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The Republic of Croatia enjoys international fame for its long Adriatic coastline dotted with hundreds of beautiful islands. They are the basis for the country being one of the top 20 tourist destinations in the world. Around 10 million visitors go to Croatia every year.

However, its main economic strength is also a weakness: there is over-reliance on tourism. This sector contributes about 20% to the Gross Domestic Product (GDP), making the country vulnerable to changes in travel habits.

Following the global financial crisis of 2008, Croatia lost almost one-sixth of its economic base. Today, it is still in the process of recovery.

It has a population of only 4.3 million – and the number has been shrinking in recent years. Unemployment, recorded at about 18%, is painfully high, while youth unemployment at 45% is a particular problem. Public debt, at 85% of GDP, is another area of serious concern.

Once a part of Yugoslavia, Croatia joined the European Union (EU) only in 2013. Certain structural reforms are still pending to the labour market and public enterprises, among other sectors. In order to comply fully with EU standards, the reforms will have to be carried out.

According to Eurostat, Croatia’s GDP per head at purchasing power parity in 2014 was EUR 16,100 – third-lowest in the EU, after Romania and Bulgaria. However, it was more or less on par with that of Hungary and Poland, which had both joined the EU a decade before Croatia.

In 2015, Croatia returned to growth for the first time since 2008. Although its overall economy remains relatively weak, the food processing industry is dominant.

Vegetable oil imports

Croatia’s lower production of oil from three major oil crops – soybean, sunflower and rapeseed – has reflected its general economic malaise. Low volumes have been recorded since 2009, up to 2014 (Figure 1).

Figure 1: Croatia – vegetable oil production (thousand tonnes)


Sources: Oil World Annual 2014 & 2015

Over the same period, imports of the three commodities multiplied (Figure 2). Olive oil imports also went up, although at a lower level. Palm oil stood its ground, holding third spot among imported vegetable oils in 2014.

Figure 2: Croatia – major vegetable oil imports (thousand tonnes)


Sources: Oil World Annual 2014 & 2015

Based on MPOB statistics, direct export of Malaysian palm oil products to Croatia increased by over 36% between 2013 and 2014. Palm oil exports grew by 66%, oleochemicals by 72% and palm kernel oil by some 15%. Finished products, however, showed a 67% drop.

Figure 3: Croatia – import of Malaysian palm-based products (thousand tonnes)


Source: MPOB

Strong entrepreneurial spirit

Croatia offers important assets to the business and industrial communities, starting with its political stability.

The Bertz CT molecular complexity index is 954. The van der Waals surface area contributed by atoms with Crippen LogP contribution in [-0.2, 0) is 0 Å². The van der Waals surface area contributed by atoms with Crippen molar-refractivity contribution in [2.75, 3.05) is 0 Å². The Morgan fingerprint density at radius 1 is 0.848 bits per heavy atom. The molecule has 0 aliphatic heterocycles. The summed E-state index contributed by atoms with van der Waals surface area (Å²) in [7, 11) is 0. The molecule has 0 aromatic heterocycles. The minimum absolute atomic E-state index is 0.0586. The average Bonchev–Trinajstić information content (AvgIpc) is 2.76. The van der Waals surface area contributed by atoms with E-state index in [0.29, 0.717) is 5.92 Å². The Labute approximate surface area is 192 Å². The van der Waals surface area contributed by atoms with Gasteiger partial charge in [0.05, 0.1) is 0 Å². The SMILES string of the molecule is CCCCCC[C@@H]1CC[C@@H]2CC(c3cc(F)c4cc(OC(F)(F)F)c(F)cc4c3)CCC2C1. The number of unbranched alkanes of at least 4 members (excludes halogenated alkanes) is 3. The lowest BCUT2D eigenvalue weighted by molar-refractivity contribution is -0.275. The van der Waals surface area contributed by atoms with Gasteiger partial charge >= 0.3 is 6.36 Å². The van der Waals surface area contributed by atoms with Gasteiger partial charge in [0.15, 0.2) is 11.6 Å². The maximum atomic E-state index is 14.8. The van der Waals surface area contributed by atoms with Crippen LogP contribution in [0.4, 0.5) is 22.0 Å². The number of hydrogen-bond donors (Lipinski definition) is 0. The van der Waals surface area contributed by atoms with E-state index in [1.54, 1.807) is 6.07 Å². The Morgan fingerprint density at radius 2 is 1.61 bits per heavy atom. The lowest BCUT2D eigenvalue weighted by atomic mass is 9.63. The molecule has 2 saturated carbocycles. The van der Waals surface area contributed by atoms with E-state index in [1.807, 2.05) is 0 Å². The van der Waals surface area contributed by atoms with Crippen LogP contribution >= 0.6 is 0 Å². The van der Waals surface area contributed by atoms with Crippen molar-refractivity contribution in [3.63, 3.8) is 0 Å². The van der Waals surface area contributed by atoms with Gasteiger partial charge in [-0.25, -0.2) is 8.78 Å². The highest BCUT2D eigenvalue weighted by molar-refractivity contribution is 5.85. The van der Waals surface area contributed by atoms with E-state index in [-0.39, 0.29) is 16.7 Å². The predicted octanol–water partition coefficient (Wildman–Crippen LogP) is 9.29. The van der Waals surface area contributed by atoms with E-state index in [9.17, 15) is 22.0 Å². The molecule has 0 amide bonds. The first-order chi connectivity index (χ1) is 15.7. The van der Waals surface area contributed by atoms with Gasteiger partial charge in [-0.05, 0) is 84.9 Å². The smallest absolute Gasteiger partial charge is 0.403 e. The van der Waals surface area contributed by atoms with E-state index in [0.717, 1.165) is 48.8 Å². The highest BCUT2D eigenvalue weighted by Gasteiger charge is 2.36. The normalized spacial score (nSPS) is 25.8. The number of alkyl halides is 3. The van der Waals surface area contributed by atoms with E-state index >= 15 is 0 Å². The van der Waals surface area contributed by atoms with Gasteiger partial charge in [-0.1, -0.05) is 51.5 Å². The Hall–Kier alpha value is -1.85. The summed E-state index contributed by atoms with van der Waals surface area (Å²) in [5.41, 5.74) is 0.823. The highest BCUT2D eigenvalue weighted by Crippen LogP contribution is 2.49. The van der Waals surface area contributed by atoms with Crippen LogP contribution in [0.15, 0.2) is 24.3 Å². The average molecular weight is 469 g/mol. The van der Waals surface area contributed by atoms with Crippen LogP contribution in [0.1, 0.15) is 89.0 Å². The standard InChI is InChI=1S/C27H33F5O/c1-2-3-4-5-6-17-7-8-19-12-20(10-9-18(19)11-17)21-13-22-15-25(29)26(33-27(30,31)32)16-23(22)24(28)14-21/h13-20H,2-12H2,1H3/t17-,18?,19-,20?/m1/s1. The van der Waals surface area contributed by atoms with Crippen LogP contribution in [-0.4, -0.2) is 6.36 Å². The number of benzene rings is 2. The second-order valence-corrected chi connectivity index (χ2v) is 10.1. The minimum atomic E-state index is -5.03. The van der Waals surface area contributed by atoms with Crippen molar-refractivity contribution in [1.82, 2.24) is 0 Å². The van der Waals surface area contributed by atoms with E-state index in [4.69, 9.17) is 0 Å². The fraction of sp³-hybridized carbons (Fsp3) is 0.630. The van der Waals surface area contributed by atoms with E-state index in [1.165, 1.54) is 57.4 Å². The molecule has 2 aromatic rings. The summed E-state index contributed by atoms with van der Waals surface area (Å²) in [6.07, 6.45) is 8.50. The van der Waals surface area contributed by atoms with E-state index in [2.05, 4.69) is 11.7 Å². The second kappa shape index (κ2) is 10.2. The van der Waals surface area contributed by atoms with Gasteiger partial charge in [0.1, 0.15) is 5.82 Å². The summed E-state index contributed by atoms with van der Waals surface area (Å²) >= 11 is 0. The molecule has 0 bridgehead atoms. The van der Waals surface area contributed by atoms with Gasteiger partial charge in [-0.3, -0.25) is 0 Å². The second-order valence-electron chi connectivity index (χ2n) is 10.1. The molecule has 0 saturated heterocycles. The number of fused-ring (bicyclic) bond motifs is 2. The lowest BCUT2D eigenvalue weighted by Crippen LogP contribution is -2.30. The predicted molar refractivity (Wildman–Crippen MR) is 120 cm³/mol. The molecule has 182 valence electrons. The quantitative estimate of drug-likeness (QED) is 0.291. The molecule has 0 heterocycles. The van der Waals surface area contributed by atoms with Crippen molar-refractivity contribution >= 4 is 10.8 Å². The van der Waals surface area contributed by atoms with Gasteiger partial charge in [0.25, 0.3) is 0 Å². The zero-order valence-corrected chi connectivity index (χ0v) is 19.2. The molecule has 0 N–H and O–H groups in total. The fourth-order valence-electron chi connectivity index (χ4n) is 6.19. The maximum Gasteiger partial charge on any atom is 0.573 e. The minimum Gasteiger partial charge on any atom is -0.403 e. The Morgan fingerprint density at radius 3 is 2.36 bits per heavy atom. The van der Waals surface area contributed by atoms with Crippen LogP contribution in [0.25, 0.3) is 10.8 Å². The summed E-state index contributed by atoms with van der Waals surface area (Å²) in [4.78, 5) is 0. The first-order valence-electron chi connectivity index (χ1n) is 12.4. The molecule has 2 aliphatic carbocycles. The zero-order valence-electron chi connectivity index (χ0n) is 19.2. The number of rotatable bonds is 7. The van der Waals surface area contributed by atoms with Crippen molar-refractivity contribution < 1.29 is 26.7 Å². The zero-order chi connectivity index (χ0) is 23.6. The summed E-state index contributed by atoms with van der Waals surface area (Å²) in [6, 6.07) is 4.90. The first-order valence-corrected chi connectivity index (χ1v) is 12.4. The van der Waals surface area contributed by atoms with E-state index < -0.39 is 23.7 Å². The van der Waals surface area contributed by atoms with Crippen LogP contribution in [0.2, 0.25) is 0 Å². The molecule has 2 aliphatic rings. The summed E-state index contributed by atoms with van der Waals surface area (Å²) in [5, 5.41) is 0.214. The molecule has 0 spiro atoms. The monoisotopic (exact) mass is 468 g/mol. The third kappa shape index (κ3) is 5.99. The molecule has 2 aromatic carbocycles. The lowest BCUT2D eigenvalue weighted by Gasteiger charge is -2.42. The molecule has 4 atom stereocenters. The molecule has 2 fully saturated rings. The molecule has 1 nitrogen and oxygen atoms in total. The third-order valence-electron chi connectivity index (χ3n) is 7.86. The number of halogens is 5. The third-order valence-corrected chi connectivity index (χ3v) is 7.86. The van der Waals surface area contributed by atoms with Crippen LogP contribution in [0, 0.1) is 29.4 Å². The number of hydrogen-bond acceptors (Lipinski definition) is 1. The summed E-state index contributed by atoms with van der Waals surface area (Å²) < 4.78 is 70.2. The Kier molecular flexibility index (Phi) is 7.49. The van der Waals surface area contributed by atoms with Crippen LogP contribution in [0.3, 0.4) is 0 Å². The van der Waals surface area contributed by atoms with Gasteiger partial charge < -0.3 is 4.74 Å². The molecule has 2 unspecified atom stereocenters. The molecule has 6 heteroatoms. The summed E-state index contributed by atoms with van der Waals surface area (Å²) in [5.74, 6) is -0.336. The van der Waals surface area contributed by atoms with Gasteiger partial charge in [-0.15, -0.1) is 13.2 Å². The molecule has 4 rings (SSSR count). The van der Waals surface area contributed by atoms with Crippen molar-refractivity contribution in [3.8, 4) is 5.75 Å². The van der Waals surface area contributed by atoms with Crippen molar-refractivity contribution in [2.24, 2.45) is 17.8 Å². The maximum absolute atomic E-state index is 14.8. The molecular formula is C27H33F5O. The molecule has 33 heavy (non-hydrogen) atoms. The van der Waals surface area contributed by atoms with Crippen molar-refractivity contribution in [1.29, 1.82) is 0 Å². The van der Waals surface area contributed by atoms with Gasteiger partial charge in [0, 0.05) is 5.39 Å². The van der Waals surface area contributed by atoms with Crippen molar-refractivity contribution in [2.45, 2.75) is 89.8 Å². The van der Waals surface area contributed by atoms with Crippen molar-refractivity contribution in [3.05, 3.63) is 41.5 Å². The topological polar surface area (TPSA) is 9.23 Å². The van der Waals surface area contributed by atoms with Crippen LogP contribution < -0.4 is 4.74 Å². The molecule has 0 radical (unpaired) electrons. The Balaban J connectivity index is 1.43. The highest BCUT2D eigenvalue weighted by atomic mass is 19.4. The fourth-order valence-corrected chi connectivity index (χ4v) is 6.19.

Its main port, Rijeka, is a major gateway for Eastern European countries to the international markets and vice versa. In particular, the landlocked countries of Austria and Hungary operate free ports in Rijeka. This way they – together with several companies located in southern Germany – take advantage of the relatively short routes to the Middle East and the Far East.

Another attraction for those interested in doing business is Croatia’s ambition to become a leading regional player in food production and distribution. The growth of two major local companies illustrate this point.

The Agrokor Group is a leading food producer and retailer in the south-eastern European region. According to its website, Agrokor was the leader in 2014 in five regional markets – Slovenia, Croatia, Montenegro, Serbia, and Bosnia and Herzegovina. Its annual income that year was cited as EUR 6.5 billion, generated by around 55,000 employees.

Agrokor Group holds the majority stake in leading regional brands, such as ice cream producer Ledo. Other recognisable names in its stable are from the edible oils segment, mainly olive oil, as well as Croatia´s largest supermarket chain, Konzum, with over 700 stores.

The second case in point, Atlantic Grupa, is a multi-national company that has been in operation since 1991. Its website states that it is a leading food company in the region. It produces snacks and chocolate spreads, among other items. The company is also active in marketing cosmetics and over-the-counter pharmaceuticals. It is supported by its own distribution network, which currently services companies like Unilever.

In the days of the socialist Yugoslav federation, Croatia was the second most prosperous member. It is clear that the entrepreneurial fervour has not been lost over the years. On balance, Croatia offers some of the more attractive business prospects among post-communist states in Central and Eastern Europe.

MPOC Brussels

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